Thursday, September 25, 2008

For Sanity's Sake

A blast is a blast is a blast. Let's not forget this fundamental premise when we get into a post-encounter discussion on theDelhi blasts. The facts are too cold, too bloody to be ignored. The death toll stands at close to thirty; we don't have a definite calculation of how many have been maimed or crippled. A blast goes against the very essence of life and the living. It's a lust for blood for reasons that are worse than obscurantist.

Neither should we arrive at a conclusion on the police encounter. We don't have the wherewithal to crosscheck the police story and, therefore, we don't have the right to jump to conclusions. There are a few gray areas which we can talk about later; but definitely, not now. We are all aware of the kind of voices on the streets, depending on the neighborhood where we are. And that ominous geography of varying opinions is seriously worrying.

As an individual residing in probably the world's most vibrant democracy, I am proud that we question everything; it's my fundamental right to do so and I am glad that I am being able to exercise that right. But should we be carried away by hearsay and what each of us would like to believe? There are moments in history when the real picture gets blurred because strong opinions come in the way. It's difficult to see beyond the immediate smokescreen. Truth, as always, hurts and hurts badly. Do we need to make a fair assessment just now and judge the police harshly?

We don't even have to step out on the streets to feel how badly divided our battered society is. It's almost split down the middle and our respective belief depends on what our surnames are and which religion or community we have been born in to. We know faith carries with it the extraordinary power of kinship, where the mind of a mob takes over and colors our reasoning. Let me reassert that it's possible to drill holes in the police story, which, I admit, appears to be extremely fluid and simple with everything falling in place with considerable ease. To the incredulous, my plea is just hold on to those thoughts. Don't let that disbelief become disillusionment.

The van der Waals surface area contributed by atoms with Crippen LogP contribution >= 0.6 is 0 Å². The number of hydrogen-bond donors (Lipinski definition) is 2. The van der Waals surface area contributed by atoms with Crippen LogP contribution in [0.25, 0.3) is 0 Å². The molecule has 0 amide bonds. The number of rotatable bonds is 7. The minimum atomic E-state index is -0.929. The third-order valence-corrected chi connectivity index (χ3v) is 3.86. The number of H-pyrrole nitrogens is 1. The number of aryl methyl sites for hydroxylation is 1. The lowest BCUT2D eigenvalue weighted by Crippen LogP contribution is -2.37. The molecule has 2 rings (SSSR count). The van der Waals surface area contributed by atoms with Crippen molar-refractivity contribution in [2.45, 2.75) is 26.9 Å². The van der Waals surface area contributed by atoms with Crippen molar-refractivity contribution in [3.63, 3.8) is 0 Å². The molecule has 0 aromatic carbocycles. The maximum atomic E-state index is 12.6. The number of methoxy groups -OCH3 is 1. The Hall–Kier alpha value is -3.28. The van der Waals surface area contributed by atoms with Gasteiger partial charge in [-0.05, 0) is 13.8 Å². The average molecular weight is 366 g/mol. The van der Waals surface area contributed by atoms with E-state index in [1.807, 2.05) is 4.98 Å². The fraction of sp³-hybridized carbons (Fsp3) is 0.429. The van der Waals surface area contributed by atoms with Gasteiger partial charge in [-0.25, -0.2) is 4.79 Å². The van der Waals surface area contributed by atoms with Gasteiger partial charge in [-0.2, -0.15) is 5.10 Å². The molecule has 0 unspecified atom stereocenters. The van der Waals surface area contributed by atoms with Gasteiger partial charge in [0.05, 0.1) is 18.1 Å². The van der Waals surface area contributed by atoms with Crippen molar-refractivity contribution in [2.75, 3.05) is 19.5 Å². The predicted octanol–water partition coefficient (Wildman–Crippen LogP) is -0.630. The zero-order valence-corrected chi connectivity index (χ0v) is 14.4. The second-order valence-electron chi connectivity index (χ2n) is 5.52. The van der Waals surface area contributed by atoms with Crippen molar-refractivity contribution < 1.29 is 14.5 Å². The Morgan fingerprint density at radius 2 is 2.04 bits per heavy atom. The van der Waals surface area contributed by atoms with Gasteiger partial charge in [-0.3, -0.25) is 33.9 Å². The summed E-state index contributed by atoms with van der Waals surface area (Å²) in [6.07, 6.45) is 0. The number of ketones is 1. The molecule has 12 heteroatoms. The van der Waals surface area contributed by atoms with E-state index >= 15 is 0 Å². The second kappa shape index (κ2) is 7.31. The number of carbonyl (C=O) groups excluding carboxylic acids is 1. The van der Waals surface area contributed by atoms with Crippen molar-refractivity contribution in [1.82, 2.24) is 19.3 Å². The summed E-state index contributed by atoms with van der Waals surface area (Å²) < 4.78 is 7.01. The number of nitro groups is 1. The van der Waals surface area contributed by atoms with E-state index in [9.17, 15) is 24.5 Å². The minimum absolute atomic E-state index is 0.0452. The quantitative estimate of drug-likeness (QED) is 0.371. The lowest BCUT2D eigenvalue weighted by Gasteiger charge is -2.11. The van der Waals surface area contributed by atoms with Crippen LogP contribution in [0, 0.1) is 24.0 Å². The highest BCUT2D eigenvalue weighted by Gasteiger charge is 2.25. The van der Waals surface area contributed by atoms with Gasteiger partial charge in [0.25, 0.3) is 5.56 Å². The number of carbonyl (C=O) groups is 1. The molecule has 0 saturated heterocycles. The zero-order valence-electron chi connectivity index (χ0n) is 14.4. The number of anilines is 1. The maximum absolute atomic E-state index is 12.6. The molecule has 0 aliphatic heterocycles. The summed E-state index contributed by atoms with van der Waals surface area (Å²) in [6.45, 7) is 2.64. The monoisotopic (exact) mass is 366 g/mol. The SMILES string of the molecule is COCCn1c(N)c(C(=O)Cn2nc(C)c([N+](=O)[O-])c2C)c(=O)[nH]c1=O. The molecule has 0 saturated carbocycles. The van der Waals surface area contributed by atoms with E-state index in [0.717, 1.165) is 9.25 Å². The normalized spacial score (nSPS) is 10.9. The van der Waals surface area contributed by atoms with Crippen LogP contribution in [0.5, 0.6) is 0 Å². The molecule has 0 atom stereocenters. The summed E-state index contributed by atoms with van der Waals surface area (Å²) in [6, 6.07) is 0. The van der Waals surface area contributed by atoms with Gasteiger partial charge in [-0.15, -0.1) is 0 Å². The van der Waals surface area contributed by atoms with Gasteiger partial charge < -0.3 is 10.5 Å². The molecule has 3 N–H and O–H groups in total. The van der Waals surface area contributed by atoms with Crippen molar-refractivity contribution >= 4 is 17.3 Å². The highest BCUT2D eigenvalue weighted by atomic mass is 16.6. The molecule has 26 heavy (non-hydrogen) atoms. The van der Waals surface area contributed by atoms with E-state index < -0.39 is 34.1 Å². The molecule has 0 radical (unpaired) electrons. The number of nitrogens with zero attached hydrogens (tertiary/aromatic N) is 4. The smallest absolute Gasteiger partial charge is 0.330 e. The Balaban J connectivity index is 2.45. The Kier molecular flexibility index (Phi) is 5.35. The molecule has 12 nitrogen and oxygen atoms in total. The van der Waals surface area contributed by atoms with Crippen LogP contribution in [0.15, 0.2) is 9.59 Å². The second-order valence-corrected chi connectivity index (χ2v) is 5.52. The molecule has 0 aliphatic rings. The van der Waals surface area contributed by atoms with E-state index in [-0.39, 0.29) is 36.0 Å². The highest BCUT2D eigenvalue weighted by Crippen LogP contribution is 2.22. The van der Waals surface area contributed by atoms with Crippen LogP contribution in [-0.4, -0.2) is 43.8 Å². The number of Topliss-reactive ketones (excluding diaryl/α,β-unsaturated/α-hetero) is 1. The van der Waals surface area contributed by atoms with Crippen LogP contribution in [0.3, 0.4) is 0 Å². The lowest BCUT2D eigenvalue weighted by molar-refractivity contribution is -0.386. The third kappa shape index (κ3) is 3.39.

Why do I repeatedly say let's not dissect every story told to us just now? It's because I am trying to read the pulse of the country; and I can feel the two distinct beats, which creates a shockingly violent rhythm. We are sitting on a powder keg that won't even need a fuse to erupt. The slightest of tremors will be enough to start a fratricidal war. We need to talk, to listen to each other before communal sensitivities revive that old theme of "us and them". This time it's dangerous that even the rich and the successful of both communities, who generally subscribe to the one-dimensional religion of money, have taken hardened positions.

It's a countrywide confrontation. Ask the young man in Jamia Nagar inDelhi or Muhammed Ali Road in Mumbai, the verdict is the same; the views are equally harsh and strident. It's similarly rabid in the malls and the markets where a majority condemn blasts, as they should. But they don't stop there; they extend the culpability to an entire community; which prays daily during the holy month to extend the blessings of life to whomever they can.

It is time we realized that minority-ism doesn't give us a right to insecurity, to a persecution complex. It is time we also realized that majority-ism isn't an easy responsibility; it doesn't hand over the license to brutally impose one's will on those who are fewer in number. In fact, it is the sacred duty of the majority to instill a sense of confidence in the minority.

These are difficult times; these are also exciting times. We are a world power. Let there be no minorities in this country; let us all be a unified majority.India deserves that unique togetherness.

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